Cleveland school cop suspended after calling Tamir Rice’s mother a ‘stupid b**ch’ on Facebook
The comments were made by Cleveland Metropolitan School District officer Matt Cicero and came just two days after a grand jury in Cleveland, Ohio decided not to indict police officer Timothy Loehmann, who killed 12-year-old Rice in November 2014.
Rice was shot after he pulled a replica gun from his waistband, which Loehmann believe was a real weapon. The police officer responded by shooting the child dead.
Cicero’s Facebook page has since been deleted. However, this was the message that which caused all the controversy.
“Tamir rices momma just want money. Lets make the proper changes……raise your kids not to play with fake guns stupid b**ch. All this media because the are notgetting what they want…… Again pleeeeze anyone who does not like what I post…..unfriendly me or block me your not worth my time,” Cicero wrote on December 30.
Cicero responded to a Facebook friend, who had mentioned that Tamir did not deserve to die for playing with a toy gun, saying: “You pull out a gun you get shot. I don’t have time to ask questions and coddle kids that wave guns around,” Cleveland-based NewsNet 5 reported.
The broadcaster spoke to Cleveland City Councilman Jeff Johnson, who said Cicero should be fired following his comments.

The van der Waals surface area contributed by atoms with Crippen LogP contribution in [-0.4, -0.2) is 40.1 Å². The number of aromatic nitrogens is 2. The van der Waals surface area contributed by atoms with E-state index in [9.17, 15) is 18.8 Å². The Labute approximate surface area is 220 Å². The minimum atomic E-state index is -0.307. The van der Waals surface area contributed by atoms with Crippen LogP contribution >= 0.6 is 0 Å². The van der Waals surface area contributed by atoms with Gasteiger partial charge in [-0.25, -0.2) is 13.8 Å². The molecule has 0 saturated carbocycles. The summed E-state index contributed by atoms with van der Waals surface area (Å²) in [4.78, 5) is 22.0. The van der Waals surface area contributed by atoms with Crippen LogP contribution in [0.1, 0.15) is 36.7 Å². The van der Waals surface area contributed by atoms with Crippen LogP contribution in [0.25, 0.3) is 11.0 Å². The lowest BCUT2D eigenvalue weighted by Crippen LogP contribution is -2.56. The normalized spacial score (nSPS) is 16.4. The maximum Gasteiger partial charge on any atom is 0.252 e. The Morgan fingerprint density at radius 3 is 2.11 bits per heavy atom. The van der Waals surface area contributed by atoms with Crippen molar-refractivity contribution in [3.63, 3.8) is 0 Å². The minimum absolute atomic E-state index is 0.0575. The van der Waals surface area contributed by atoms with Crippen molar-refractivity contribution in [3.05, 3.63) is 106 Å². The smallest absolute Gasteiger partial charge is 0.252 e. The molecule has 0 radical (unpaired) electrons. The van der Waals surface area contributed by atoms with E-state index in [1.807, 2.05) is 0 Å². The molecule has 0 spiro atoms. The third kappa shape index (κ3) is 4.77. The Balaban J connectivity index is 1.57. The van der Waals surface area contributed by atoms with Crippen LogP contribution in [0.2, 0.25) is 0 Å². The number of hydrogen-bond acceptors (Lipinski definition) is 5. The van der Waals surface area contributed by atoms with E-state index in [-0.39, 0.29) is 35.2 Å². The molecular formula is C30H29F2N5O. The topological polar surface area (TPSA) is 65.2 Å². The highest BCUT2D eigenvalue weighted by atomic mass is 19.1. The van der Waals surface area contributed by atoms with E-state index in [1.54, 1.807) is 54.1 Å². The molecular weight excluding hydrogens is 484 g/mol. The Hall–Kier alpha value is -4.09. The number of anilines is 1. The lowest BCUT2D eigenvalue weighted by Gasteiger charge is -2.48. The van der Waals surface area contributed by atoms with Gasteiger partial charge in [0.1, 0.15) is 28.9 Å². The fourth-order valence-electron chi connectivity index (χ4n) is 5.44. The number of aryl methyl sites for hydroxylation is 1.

“It’s disrespectful to women, it’s disrespectful to African-Americans,” he said. “The fact that he’s so insensitive and he’s placing the blame of Tamir’s death on Tamir… for me that’s enough for him to be not working with children in the Cleveland school system,” Johnson said.
US police killed 28 people mistakenly thought to be carrying deadly weapons in 2015, including 22-year-old John Crawford, who was shot dead after picking up a toy gun in a Walmart in Ohio.
California introduced new laws on January 1 aimed at making non-lethal weapons easier to distinguish from deadly weapons. Under the new requirements non-lethal guns will be required to be brightly colored.
BB guns or any “imitation firearm” are required to be “white, bright red, bright orange, bright yellow, bright green, bright blue, bright pink, or bright purple, either singly or as the predominant color in combination with other colors in any pattern,” according to the new Senate bill.